Grab Your Nunchucks - It's Time to Play Wii

One of the big stories of this year's E3 is Wii. A few weeks ago, Nintendo announced the name change for their next-generation console, from Nintendo Revolution to just Wii (pronounced "we"). This surprising change caused many of us in the industry to question whether Nintendo had an ace up its sleeve, or if the company was just giving up in the console war. The shocking name change came months after the release of pictures of the unorthodox controller, resembling a standard TV remote rather than a game pad. We've recently seen more pictures of the controller, connected to its opposite-hand counterpart, in what is called the "nunchaku configuration". Prior to E3, Nintendo claimed that they would revolutionize the way people play videogames, by incorporating more body movements into the input device. Nintendo states that Wii features "a remarkable controller and games that enhance the experience, realizing that the swing of your arm - not the movement of your thumb - causes a baseball to leave the park or a sword to find its mark." Sounds cool, right?

E3 presented many of us the first opportunity to play games on Wii, and I was able to spend Friday afternoon inside the Nintendo booth. I had to call in some favours to get into the booth without subjecting myself to the four-hour average wait time most attendees endured, and I was extremely happy for that once I got inside. I can only imagine the frustration people felt after waiting in line for hours on end to finally get in, only to be faced with even more waiting within the booth to actually get to the games. The lines for the big titles were fairly significant, and I wanted to try the controller on any game as soon as possible, so I jumped into the shortest line I could find: the one for Project H.A.M.M.E.R.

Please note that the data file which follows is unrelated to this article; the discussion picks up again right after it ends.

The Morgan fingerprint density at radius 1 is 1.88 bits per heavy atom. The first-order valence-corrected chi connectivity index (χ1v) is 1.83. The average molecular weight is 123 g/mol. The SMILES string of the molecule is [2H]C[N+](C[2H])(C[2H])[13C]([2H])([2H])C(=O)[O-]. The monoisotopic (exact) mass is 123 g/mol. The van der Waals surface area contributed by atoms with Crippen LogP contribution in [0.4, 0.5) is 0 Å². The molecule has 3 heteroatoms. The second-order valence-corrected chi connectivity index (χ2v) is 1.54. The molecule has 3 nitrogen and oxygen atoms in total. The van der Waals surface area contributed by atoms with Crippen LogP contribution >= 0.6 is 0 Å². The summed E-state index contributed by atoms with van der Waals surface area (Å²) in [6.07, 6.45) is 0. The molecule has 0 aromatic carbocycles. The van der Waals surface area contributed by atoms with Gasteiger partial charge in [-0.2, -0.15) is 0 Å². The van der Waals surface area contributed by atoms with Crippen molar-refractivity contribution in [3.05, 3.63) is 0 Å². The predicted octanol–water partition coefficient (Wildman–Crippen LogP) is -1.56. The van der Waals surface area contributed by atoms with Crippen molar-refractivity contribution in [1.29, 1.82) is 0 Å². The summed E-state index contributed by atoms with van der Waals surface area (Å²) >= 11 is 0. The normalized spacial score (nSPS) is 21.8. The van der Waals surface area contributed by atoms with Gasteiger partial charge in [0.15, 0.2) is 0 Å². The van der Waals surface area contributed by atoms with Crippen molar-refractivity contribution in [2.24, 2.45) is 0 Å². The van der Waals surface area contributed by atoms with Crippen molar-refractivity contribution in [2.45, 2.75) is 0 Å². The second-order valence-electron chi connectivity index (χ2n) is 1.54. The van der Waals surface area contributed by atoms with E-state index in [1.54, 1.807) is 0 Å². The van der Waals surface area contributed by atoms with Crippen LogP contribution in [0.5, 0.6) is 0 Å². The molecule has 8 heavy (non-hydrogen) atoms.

I didn't know anything about the game before playing it, and not much sticks with me now that I'm done. All that is relevant is that I was a big guy with a big hammer fighting robots. I'm right-handed, so the left-hand controller with the analogue thumbstick controlled the guy moving around the screen, and the wand in my right hand (the remote-looking thing) controlled the hammer. I swung the wand in, what I considered, a hammer-swinging motion and the guy did nothing. I started flailing with the wand like Thor having a seizure, until the lovely tour guide informed me that I had to hit the "A" button on the wand as well (unless I was doing the super smash).

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